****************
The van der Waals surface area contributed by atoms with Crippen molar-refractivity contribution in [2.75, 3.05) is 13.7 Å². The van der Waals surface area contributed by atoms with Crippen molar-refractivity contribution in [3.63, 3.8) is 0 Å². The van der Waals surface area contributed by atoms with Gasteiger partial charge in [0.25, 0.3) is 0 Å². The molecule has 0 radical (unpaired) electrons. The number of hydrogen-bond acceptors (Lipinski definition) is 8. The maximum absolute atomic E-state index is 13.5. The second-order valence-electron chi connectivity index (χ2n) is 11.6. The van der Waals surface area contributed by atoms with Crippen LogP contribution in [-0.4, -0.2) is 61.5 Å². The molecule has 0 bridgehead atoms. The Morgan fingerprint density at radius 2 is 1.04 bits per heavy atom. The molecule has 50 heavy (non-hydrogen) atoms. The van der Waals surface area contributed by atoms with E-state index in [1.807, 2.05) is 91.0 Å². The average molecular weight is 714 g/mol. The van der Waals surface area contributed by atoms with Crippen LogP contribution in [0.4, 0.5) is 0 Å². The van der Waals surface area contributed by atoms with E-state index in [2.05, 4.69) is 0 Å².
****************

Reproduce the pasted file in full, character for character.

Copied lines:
The van der Waals surface area contributed by atoms with Crippen molar-refractivity contribution in [2.75, 3.05) is 13.7 Å². The van der Waals surface area contributed by atoms with Crippen molar-refractivity contribution in [3.63, 3.8) is 0 Å². The van der Waals surface area contributed by atoms with Gasteiger partial charge in [0.25, 0.3) is 0 Å². The molecule has 0 radical (unpaired) electrons. The number of hydrogen-bond acceptors (Lipinski definition) is 8. The maximum absolute atomic E-state index is 13.5. The second-order valence-electron chi connectivity index (χ2n) is 11.6. The van der Waals surface area contributed by atoms with Crippen LogP contribution in [-0.4, -0.2) is 61.5 Å². The molecule has 0 bridgehead atoms. The Morgan fingerprint density at radius 2 is 1.04 bits per heavy atom. The molecule has 50 heavy (non-hydrogen) atoms. The van der Waals surface area contributed by atoms with E-state index in [1.807, 2.05) is 91.0 Å². The average molecular weight is 714 g/mol. The van der Waals surface area contributed by atoms with Crippen LogP contribution in [0.4, 0.5) is 0 Å². The van der Waals surface area contributed by atoms with E-state index in [2.05, 4.69) is 0 Å².